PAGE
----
I: Wax

The science and story behind lava lamps.

primidi, the 11th of Frimaire, Year CCXXXI
Beeswax. Photo by Meggyn Pomerleau / Unsplash

Good morning. Today is primidi, the 11th of Frimaire, Year CCXXXI. We celebrate la cire, an organic substance that handles heat and moisture beautifully.

Wax is made by many living things, not just your ears. Many plants secrete a wax coating on their leaves and stems for protection. Bees, of course, make a wax to waterproof their honey. Sperm whales famously store a wax in their head cavities that was used as oil before underground dino-goo was discovered and industrialized. And sheep have a wax coating called lanolin on their wool that helps it wick misty water away and keep them – or anyone wearing a wool sweater – dry and warm.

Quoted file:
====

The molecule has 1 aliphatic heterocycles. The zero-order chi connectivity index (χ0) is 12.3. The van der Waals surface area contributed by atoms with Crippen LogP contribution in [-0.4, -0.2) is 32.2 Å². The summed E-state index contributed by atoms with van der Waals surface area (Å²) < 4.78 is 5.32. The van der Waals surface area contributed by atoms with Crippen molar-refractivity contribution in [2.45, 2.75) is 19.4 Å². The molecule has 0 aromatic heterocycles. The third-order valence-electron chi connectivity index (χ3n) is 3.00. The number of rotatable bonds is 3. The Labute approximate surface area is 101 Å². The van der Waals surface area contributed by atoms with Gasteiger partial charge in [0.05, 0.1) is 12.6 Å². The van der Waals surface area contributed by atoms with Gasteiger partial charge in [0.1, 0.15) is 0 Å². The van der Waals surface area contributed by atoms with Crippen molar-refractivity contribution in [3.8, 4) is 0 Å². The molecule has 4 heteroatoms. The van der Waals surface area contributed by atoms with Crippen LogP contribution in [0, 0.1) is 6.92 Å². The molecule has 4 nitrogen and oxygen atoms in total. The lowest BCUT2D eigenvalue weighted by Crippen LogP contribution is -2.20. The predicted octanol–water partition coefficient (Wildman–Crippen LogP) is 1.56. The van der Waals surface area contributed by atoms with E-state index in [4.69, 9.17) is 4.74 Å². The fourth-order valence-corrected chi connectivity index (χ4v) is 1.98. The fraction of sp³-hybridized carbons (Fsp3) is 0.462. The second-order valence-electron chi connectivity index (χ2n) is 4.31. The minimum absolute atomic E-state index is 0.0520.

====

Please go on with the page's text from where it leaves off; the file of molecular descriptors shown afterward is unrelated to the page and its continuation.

Lava lamps don't really have lava in them, of course. If you buy a new one, what's floating around in there is a not-so-carefully guarded secret (it's ferromagnetic fluid), but the original invention from way back in CLXXI (1963) contained a wax compound suspended in oily water.

But the thermodynamics of the wax inside – it loses density when encountering the heat lamp at the bottom, causing it to rise, then cools at the top, causing it to sink – pale in comparison to the stories of those who have manufactured these perennial den ornaments.